Play with data: Creative re-use and digital experiences
In the past chapters of Open GLAM now, we took an in-depth look at how to open up cultural heritage data and collections with digital means. We are now turning to the institutions that already decided to do so and discover examples of how playful approaches to open cultural heritage data increase visibility, re-use, and creativity in and outside the institution. We take a trip to renowned best practice examples around the world with Jane Alexander (Cleveland Museum of Art), Aron Ambrosiani (Nordiska museet) and Merete Sanderhoff (National Gallery of Denmark, SMK).
Bridging the gap between physical and digital
“Our strategy today and with SMK Open is very much about what our data can do beyond the walls of the physical museum. How can digitised cultural heritage contribute to meaningful personal experiences, relevant new insights, and ultimately societal development?” Merete Sanderhoff
Merete described the process of what impact their open collections can have after they have been published and spread. What became very clear in her presentation was that publishing data with open licenses like they do was just the first step – the next one is to ”bring it to people where they are in meaningful ways”. With projects such as their art pilots or Wikilabs, they bridge the gap between physical and digital and bring together enlightenment and experience. They even take their art to places where it can create experiences for people who might never visit the physical museum, for example in drug injection rooms and construction sites. Furthermore, they encourage re-use of their data in creative ways, for example in a jewellery contest inspired by their collections or by collaborating with Scan the World.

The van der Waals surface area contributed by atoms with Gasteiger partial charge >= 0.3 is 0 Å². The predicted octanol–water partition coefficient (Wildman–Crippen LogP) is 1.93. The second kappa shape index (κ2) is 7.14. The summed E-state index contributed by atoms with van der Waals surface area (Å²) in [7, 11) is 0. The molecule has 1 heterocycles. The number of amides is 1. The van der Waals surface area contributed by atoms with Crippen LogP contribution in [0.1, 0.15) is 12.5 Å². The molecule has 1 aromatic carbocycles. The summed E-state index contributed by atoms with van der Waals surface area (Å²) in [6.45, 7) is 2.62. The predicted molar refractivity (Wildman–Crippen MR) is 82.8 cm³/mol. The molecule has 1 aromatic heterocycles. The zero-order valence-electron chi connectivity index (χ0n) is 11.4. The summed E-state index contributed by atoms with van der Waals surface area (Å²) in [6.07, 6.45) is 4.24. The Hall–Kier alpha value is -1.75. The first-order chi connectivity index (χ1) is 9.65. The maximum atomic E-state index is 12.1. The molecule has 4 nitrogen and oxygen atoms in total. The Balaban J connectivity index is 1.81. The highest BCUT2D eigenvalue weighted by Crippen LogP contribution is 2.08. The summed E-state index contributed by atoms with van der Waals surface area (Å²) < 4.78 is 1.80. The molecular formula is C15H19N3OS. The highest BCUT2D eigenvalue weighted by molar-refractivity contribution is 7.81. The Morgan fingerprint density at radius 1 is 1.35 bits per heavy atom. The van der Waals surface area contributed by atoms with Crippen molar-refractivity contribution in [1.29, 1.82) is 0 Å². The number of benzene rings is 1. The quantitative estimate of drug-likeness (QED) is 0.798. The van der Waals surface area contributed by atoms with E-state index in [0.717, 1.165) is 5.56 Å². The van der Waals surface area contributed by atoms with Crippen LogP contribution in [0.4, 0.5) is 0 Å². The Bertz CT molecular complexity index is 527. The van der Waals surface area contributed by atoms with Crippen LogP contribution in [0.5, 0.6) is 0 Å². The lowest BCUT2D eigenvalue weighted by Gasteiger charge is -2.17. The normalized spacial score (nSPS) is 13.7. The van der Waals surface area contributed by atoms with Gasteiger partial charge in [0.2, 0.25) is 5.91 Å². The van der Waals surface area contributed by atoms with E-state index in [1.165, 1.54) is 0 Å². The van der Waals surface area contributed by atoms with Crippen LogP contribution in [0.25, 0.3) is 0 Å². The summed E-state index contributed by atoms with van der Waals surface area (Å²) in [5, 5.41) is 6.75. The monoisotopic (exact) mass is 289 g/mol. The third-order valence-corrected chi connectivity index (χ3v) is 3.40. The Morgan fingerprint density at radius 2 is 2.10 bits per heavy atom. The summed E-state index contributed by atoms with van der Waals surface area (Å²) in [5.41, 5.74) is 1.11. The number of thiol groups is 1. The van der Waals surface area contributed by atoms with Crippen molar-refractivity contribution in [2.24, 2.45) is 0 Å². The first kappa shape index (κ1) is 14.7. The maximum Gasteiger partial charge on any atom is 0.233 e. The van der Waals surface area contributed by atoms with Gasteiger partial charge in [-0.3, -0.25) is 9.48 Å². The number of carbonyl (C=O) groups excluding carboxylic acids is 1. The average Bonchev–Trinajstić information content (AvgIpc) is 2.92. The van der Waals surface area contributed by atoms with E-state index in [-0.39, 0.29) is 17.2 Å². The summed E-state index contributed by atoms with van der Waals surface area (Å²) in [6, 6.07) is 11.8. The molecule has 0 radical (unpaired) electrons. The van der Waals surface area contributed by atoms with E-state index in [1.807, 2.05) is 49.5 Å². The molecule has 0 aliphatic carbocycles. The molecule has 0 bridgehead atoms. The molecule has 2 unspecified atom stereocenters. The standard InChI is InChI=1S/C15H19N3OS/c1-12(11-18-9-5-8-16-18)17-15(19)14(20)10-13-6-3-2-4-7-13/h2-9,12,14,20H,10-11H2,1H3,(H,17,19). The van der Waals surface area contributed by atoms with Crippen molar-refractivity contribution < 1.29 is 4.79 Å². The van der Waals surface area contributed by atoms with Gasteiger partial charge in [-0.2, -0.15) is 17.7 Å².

Open, digital data as a backbone for the whole institution
Almost a year after they launched their open access initiative, Jane C. Alexander presented the work at the Cleveland Museum of Art (Jane’s presentation). Their museum is striving to bring their mission of creating transformative experiences through art, ‘for the benefit of all the people forever’ into the digital age. The backbone for this are open, digitised collections – and they will have reached this goal by 100 percent in autumn 2020. However, another key aspect is re-engineering a unified back-end system to have “one source of truth” in order to deliver powerful digital projects. A first step was opening their Gallery One in 2012, an interactive educational space, including the ArtLens Wall. This is a 12 metres long, interactive wall that displays all the objects in the museum’s collections while pulling from the central system and refreshing regularly. In 2017, they launched the second iteration of this space: the ARTLENS Gallery. This was not only a re-launch; it was iterative design having become part of the digital strategy: “Effective iterative design requires constant analysis, continued learning and all the while improving without re-inventing.”
Another new feature was tracking visitor behaviour: New interactives are able to show immediate results to visitors, for example with eye-tracking technology, facial recognition, machine learning, and beacons. As they have also been collecting different kinds of data from their interactives, the CMA team has been able to analyse their visitors’ journey with the help of a data scientist. This helped them understand how visitors travel through the gallery, in which gallery they stay for how long and how the ArtLens gallery changes the visitor journey. This information will support the CMA in creating better visitor experiences in the future.
The CMA’s open access initiative also had impact beyond its walls: Since its launch in January 2019, they have opened a new collections website and seen engagement with their collections’ API by third parties in social media and education. Dolce & Gabbana even took their art to the runway. Concluding her presentation, Jane described their journey and next steps as the following: